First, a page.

Truth be told, I’m not a very good pattern maker. Some of the items in my shop I’ve completely designed myself (the peasant dresses and eyelet sundresses for example) but it takes me days and days and days of tortuous struggling to figure out sizing adjustments, bodice widths, skirt lengths. When I consider the time and headache involved it’s much easier for me to purchase patterns or adjust a free online pattern to my liking.
The drawback to this is that some pattern makers/designers –mainly independent ones such as Etsy sellers, not the big names such as Simplicity, Butterick, McCalls and Vogue– add a stipulation to their work stating any items made from their patterns are for personal use only and are not to be sold. I’d say that 2/3’s of the patterns for sale on Etsy are this way and it makes it challenging for sewists such as myself. So I look for patterns in which the seller encourages the sale of items from their pattern and then I go so far as to credit them fully in the resulting listings. (Whimsy Couture is fabulous for this and is the first place I now shop for patterns!)
Legally though, the pattern designer has little control over what a seamstress does with the items made from their pattern or tutorial.
For starters, the pattern itself cannot be copyrighted as it is a template and templates are not copyrightable. A pattern could also contain specific methods or procedure which are not copyrightable. And all items considered “useful articles” (which we all agree that clothing certainly is!) are not copyrightable under sections 101 (definition of “useful article”) and 102 (subject matter of copyright) of the Copyright Act. I suppose one could argue that both the pattern and the resulting articles of clothing are “useful articles”.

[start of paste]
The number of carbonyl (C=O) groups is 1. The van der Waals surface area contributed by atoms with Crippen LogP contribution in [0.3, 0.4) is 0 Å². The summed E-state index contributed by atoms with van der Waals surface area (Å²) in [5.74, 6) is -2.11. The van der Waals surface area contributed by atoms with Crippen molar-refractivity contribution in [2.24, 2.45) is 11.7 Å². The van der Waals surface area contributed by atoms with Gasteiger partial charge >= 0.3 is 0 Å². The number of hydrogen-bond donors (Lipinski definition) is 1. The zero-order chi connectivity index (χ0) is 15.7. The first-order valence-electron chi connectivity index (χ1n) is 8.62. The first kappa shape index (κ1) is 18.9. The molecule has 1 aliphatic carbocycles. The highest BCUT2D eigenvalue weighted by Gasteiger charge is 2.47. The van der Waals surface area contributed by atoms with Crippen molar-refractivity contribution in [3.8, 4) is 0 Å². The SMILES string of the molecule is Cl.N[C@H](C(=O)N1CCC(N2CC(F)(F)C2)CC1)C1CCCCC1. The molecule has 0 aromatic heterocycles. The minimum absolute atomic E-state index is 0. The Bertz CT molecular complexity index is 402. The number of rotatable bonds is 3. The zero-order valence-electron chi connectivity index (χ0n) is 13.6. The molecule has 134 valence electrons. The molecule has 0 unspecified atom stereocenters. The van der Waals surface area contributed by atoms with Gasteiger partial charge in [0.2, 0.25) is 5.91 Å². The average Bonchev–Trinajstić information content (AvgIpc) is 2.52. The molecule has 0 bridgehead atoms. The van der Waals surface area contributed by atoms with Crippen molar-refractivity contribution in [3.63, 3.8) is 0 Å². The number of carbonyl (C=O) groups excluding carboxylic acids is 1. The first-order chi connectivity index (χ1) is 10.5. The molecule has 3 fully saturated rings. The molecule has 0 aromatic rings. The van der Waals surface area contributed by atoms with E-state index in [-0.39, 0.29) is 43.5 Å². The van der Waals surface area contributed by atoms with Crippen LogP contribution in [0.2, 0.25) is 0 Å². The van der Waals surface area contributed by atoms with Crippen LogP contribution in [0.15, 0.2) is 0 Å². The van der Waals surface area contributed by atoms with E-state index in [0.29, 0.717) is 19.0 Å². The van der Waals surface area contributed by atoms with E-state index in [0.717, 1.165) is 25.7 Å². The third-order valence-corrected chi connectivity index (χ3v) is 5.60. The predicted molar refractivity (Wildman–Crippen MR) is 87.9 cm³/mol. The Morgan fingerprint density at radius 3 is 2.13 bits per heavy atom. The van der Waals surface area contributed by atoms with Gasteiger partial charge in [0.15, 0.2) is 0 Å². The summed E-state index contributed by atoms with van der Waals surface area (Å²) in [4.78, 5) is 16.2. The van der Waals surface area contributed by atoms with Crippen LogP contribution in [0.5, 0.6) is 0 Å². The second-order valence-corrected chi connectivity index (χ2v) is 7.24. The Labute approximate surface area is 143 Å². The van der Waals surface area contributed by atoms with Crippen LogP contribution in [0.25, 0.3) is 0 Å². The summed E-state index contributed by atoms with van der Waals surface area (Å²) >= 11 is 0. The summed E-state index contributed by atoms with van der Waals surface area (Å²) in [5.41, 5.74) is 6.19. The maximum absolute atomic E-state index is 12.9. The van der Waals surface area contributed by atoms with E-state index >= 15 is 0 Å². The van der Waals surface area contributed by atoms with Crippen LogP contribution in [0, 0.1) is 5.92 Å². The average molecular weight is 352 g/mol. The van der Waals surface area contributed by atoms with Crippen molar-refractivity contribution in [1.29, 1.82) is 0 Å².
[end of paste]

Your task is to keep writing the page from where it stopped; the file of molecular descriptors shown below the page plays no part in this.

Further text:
Even if the pattern *could* be copyrighted, how could the copyright extend to the items made from the pattern? All of the pieces used to construct a garment — fabric, thread, zippers, buttons, ribbon, lace, velcro, etc.– would not be covered by the pattern copyright. Logically, one could conclude that IF a pattern could be copyrighted the rights would extend only to the physical pattern purchased.
Carolyn V. Peters (a licensed attorney who specialized in Intellectual Property including copyrights, patents, and trademarks) states the following in regards to pattern copyrights:
Under the copyright laws, you are not allowed to make a copy of the pattern, except for your personal use. As the legal owner of the authorized copy of this pattern, you have purchased the right to make the article that is presented in the pattern, to sell or give away your authorized copy of the pattern that you purchased, and to sell or give away the article that you made from the pattern.
In my opinion it comes down to an ethical issue. Legally they can not tell you items produced are for personal use only. Legally you can do whatever you wish with the resulting items.
But if someone asks you not to do something, shouldn’t common courtesy come into play?
Hence why I try to only purchase patterns that allow items to be sold. Even though the designer has limited legal rights regarding the items I make, it still makes me feel funny to go against their wishes.
If you want to read more, check out “Patterns and how they are affected by copyright law” and “Pattern Companies and Copyrights“.